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Comment: Re:Cool (Score 1, Interesting) 344

by MichaelDavKristopeit (#33644230) Attached to: PostgreSQL 9.0 Released
i'm not saying conditional triggers shouldn't exist... and i'm agreeing that more cycles would be used if a trigger was used where a conditional trigger could have been used, but my point is that in such situations the same job could be done without using any triggers whatsoever.

granularity is an odd label to denounce and replace scattering, as i can think of nothing that scatters more than grains.

generally, conditional triggers could be used by a platform layer that would automate the creation and updating of these triggers, but in the name of portability, that layer could handle such scheduling and processing on it's own.

if you're a farmer, do you want to "harvest the field" or "pick up every grain of corn"... as a programmer, do you want to "update the codebase" or "find every piece of the codebase you need to update"...

it's not FUD... it's a waste of time.

Comment: Re:Cool (Score 1) 344

by MichaelDavKristopeit (#33643688) Attached to: PostgreSQL 9.0 Released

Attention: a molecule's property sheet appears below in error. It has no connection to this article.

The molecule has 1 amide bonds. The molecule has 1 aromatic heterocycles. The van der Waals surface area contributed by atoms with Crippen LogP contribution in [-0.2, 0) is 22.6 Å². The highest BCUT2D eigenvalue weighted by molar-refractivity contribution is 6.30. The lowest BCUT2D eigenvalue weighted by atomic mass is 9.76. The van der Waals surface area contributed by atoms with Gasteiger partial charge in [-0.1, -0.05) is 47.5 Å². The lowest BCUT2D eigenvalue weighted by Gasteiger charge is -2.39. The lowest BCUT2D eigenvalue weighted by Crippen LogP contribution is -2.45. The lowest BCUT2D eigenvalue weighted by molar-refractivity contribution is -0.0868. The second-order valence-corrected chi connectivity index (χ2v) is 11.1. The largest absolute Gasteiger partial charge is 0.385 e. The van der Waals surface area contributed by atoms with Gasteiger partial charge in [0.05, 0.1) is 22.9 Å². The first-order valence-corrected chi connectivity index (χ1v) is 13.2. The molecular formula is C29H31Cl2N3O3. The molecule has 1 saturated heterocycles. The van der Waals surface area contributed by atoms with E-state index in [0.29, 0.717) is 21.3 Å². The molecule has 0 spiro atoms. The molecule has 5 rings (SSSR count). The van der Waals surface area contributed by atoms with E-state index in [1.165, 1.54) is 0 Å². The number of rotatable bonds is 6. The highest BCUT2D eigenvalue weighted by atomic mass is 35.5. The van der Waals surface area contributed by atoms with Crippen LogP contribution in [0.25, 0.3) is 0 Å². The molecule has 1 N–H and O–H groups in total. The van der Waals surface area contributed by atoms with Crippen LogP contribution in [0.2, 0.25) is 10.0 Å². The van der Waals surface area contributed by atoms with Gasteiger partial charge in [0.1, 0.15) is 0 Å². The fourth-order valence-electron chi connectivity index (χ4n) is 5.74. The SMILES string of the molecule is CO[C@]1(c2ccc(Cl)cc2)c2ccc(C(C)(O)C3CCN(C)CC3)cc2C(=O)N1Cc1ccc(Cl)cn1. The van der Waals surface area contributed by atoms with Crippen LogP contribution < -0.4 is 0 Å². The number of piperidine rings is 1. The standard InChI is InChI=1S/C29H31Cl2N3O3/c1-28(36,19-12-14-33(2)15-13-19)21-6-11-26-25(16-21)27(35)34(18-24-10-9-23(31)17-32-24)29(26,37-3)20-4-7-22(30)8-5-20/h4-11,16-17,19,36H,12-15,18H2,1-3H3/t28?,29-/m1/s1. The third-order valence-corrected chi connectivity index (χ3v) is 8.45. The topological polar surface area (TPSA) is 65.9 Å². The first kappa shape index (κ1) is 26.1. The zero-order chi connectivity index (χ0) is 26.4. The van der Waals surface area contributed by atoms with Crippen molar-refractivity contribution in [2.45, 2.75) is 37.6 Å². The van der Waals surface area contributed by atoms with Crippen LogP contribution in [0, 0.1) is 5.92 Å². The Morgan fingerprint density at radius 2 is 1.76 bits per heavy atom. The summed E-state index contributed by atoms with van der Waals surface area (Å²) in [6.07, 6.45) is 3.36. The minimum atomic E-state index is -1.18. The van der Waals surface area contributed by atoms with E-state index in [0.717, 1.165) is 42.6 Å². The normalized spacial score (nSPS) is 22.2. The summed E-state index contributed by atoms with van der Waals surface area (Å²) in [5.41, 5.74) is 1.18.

Not that this isn't nice, but it may also lead to code scattering, increasing maintainability issues.

i agree completely... when the OP said he would use it "in a lot of scenarios" my red flag of maintainability went up hard.

for example, if you're doing column when triggers, and initially you want to do something on a boolean conditional, you'll probably code the trigger as such... but now you add in a new column type and in debugging you find out the trigger isn't going off, and now you have to leave the code you're adding for the new condition to exist, and find and update the trigger code. i simply find that whatever process that allowed you to create the new condition should have also handled the payload of the trigger. code scattering is my biggest pet peeve in system engineering.

Q: How many IBM CPU's does it take to execute a job? A: Four; three to hold it down, and one to rip its head off.

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